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Live Report: Unsound Dislocation at The Barbican
Eoin Murray , December 18th, 2017 15:33

Felicita and Śląsk Song & Dance Ensemble, The Caretaker and NIVHEK unsettle and galvanise at an extraordinary end-of-year show. By Eoin Murray.

photos by Tom Ham

“Take care, it's a desert out there…: The title written on the CD case everyone is given just before The Caretaker's performance for Unsound Dislocation at the Barbican is not quite on the mark – it's all of 1°C outside – but it speaks nicely to the mood of reflection that pervades this not-quite-festive Friday evening. As visions of cultural identity and duality, of fractured, collapsing memories, and of stunning peripheral towns in freezing light ensnare a near-full theatre, the atmosphere is a heavy but mostly touching one. As another turbulent and universally shit year hurtles toward its end and we look anxiously toward the next, it feels worthwhile, cathartic even, to sift through the dense, weighty emotions that tonight's three performances directly or indirectly awaken.

Curated by Unsound's art director Mat Schulz, tonight’s three shows - Felicita and Śląsk Song & Dance Ensemble; The Caretaker; NIVHEK (Liz Harris, Grouper) - continue the thread of dislocation that themed the 2016 festival in Krakow.

London-based Felicita's deconstructed dance music accompanies Poland's Śląsk Song & Dance Ensemble to make Soft Power, a work that attempts to dislodge traditional Polish folk dance from its natural context by encasing it in his chaotic production. The contemporary-meets-traditional choreography of Michail Zubjov is executed rather wonderfully, as are the dynamically charged electronic beats and melodies, although the facets never seem to fully gel with one another, the narrative purpose doesn't feel quite confident enough.

There is a surrealism to watching Leyland James Kirby (The Caretaker) and painter Ivan Seal polish off an entire bottle of whiskey during their performance. What's weirder is how effective it is to watch the two men go from slouched silence in their armchairs to a leaning, inaudible chat about who-knows-what. Having that anchor allows the devastating visuals by Weirdcore, who dramatically alters Seal's paintings, and the disintegrative, processed big-band music of The Caretaker to be completely absorbing without ever overpowering.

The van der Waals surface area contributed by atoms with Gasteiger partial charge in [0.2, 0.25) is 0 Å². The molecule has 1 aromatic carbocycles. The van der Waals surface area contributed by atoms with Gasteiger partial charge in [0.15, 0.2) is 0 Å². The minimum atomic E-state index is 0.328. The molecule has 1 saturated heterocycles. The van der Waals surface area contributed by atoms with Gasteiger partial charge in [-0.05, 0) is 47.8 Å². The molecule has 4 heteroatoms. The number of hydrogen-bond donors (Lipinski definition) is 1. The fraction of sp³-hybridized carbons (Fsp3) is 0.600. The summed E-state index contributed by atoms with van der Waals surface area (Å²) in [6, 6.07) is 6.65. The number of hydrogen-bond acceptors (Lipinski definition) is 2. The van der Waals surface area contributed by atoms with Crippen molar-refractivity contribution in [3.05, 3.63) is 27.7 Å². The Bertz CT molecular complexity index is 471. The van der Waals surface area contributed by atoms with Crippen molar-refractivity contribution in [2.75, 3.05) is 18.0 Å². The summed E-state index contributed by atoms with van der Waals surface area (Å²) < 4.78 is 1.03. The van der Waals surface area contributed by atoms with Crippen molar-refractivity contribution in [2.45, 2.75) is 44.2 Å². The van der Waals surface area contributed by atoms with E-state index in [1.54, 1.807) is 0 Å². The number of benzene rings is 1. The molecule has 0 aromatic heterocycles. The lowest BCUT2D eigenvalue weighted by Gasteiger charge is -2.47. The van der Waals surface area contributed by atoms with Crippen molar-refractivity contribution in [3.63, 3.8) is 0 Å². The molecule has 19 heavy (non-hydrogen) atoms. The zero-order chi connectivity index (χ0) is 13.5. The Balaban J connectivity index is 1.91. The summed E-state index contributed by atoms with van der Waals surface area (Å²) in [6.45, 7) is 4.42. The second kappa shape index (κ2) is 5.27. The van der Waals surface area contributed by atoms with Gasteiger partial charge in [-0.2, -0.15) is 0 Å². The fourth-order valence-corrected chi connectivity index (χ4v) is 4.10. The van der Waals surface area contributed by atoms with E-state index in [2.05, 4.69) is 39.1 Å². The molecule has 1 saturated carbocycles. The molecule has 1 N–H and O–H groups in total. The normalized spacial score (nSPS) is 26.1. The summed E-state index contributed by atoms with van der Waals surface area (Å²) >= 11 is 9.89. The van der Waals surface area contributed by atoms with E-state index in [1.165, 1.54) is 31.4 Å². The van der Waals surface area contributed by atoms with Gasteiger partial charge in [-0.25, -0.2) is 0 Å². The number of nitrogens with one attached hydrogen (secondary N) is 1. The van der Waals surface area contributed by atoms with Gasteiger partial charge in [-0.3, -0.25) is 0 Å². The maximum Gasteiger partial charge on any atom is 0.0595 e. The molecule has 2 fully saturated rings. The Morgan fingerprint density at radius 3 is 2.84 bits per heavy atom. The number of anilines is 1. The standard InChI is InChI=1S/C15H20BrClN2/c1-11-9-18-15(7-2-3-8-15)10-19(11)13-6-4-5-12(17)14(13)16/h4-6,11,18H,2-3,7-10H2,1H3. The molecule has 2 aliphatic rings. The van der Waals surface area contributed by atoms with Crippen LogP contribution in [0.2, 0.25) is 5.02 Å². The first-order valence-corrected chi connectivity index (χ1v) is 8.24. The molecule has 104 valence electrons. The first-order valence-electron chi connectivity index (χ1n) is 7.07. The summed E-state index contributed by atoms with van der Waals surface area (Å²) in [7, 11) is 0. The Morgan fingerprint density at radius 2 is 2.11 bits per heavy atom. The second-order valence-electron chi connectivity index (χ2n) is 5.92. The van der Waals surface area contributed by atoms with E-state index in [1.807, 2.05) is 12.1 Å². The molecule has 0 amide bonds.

As this “overview” of The Caretaker’s ongoing Everywhere At The End Of Time album series based on dementia plays out, and the visuals place us in the corridors of a mind becoming more distorted, fractured and lost, a nostalgic sorrow grips the chest. We see a woman’s face become increasingly obscured, and colours fade and bleed into darkness while the muffled sounds invoke a more inward-looking version of Basinski's Disintegration Loops.

The weight of this performance is amplified further by its dedication to the late theorist and writer Mark Fisher, who died in January this year. Written on the back of Take Care, It's A Desert Out There is a message that suggests that if we find the free album to be of value, we should consider making a donation to Mind or another mental health charity in Fisher’s name. That gesture from Kirby makes it all the more touching to watch him stand and mime a haunted karaoke of the bittersweet 1930s music he works with. As he and Seal shuffle off the stage, they leave an audience in tatters, left to consider the complexity and weight that the mind can only try its best to carry.

After such a mournful performance, the spacious and ethereal sounds produced by Liz Harris under her NIVHEK moniker are purifying. In After Its Own Death, an audiovisual project conceived during a residency in the Russian Arctic city of Murmansk, Harris uses vocal layering, dissonant drones and soundscapes to create a hypnotic accompaniment to visuals by Berlin-based artist MFO (Marcel Weber). MFO’s shots of Murmansk and the village of Teriberka are slow and ghostly, showing industry, empty streets, and individuals with cold, disarming clarity.

It’s a dreamlike and meditative final hour, taking us to a place outside of our peripheral vision and frame of reference. There is a sort of peace to be felt from that, a sense of place and openness that is welcome after the intensity of The Caretaker.

Leaving the venue, we’re a bit rattled by the three works shown tonight. Then as the cold settles in and the decluttering of 12 months of turbulence commences, Unsound feels like the shake-up we need to boot us into whatever comes next.

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